In the “implicit” case, no names are given for the speakers, but are referred to by their role or some attribute they have in common.
Here, the surplus
<character> is deleted and the
@who expanded to contain a pointer to all the individual characters.
Rule 6: Multiple speakers (collective) – example 1
When no explicit names are given but an easily discernable collective, the
<character> for the collective name is deleted and the
@who edited to contain the names of all characters speaking.
Rule 6: Multiple speakers (collective) – example 2
Often, multiple speakers are not given explicitly but rather a collective reference is given, e.g., “Einige” (“some”), “Alle” (“all”), “the Borg”, etc.
In these cases it often is necessary to revert to close reading to discern who is actually meant. Usually, we add a
<change> to the
<documentation> section if the expansion to explicit names is not obvious, requires lengthy close reading or a lot of interpretation.
Inspecting speech act and stage direction
Sei uns willkommen! herzlich willkommen!
Ich umarme dich, meine Schwester! Ich grüße euch, meine Kinder! Eure Freude macht mich glücklich, eure Liebe tröstet mich.
Rule 7: Same name for different characters – example
Sometimes, two different characters are referred to by the same name, e.g., a servant to the president and a servant to the prince are both named “servant”.
Here, it is necessary to add a
<character> for the second individuum, give both an easily recognisable name and ID and edit the
@who attributes to reflect which of these it refers to.
Inspecting speech acts and stage directions
Zwar du bist mir gewiß. Ich halte dich an deiner eigenen Schurkerei, wie den Schröter am Faden!
Hofmarschall von Kalb –
Kommt, wie gerufen. – Er soll mir angenehm sein.
Ein alter Kammerdiener des Fürsten, der ein Schmuckkästchen trägt.
Seine Durchlaucht der Herzog empfehlen sich Mylady zu Gnaden, und schicken Ihnen diese Brillanten zur Hochzeit. Sie kommen soeben erst aus Venedig.
Rule 8: Collectives as part of a collective – example
Especially in dramas with several large crowds, subdivisions of these crowds take action and speak out while there is no explicit reference to who is actually part of this subdivision (no Six-of-Twelve here). Usually, these groups include none of the major characters and the utterances – while important for the atmosphere of the setting – are quite short.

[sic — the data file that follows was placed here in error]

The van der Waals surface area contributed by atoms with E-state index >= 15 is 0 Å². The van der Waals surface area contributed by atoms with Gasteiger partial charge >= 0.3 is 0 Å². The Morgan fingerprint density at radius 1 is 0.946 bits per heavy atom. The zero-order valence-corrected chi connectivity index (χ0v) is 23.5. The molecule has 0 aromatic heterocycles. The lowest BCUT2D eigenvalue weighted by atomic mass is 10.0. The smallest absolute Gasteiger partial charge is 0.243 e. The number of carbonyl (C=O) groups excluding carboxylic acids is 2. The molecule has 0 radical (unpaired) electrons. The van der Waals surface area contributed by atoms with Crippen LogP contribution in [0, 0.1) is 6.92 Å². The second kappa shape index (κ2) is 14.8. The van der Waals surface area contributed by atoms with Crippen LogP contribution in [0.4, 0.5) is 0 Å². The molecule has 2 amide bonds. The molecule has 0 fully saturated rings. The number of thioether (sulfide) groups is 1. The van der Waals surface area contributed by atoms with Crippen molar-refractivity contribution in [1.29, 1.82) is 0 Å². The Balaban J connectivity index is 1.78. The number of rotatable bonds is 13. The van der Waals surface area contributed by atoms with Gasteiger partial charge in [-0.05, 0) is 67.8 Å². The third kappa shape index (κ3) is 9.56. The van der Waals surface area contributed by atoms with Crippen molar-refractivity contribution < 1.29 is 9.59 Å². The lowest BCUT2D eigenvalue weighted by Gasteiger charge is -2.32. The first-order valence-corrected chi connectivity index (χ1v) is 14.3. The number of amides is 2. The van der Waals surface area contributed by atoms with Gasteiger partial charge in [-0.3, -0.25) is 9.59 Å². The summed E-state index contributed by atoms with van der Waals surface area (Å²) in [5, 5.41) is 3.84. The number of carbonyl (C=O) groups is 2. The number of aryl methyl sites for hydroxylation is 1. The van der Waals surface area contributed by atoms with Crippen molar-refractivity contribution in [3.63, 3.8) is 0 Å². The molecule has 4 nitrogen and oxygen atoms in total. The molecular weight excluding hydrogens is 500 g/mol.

Here, we decided to not partition the collective, but rather to build it up: “Some of the crowd”, “Others of the crowd” etc. are considered an
<alias> of the larger collectives
Conclusion and caveat
Using these rules, we were able to work around most of the problems. The resulting data are much more consistent than what we started out with. But one always has to bear in mind that improving the data is still limited by some constraints of the source texts:
- We had to assume that the structure as given in the source files was generally correct; in a few cases, we manually added the missing information to the sources as the results were grossly wrong as was the case with Goethe’s “Götz von Berlichingen” where no scenes were tagged.
- Characters that are not tagged as a
<speaker>will not be recognised. If two speakers speak collectively and are tagged
<sp>Kolja und Mitja</sp>in the source, the script will correctly recognise both speakers. However, there are instances of incorrect tagging where only one speaker is tagged (and the other might “disappear” into a stage direction). In these cases, the second speaker will not be recognised and thus not be present in the zwischenformat data. Usually, it is impossible to recognise these errors at first glance.
- Stage directions might be tagged as parts of a speech, and vice versa. This will result in erroneous amounts in the zwischenformat’s
<lina:sp>. Our worst case is a missing speaker, for example if all utterances of a character were falsely tagged as stage directions.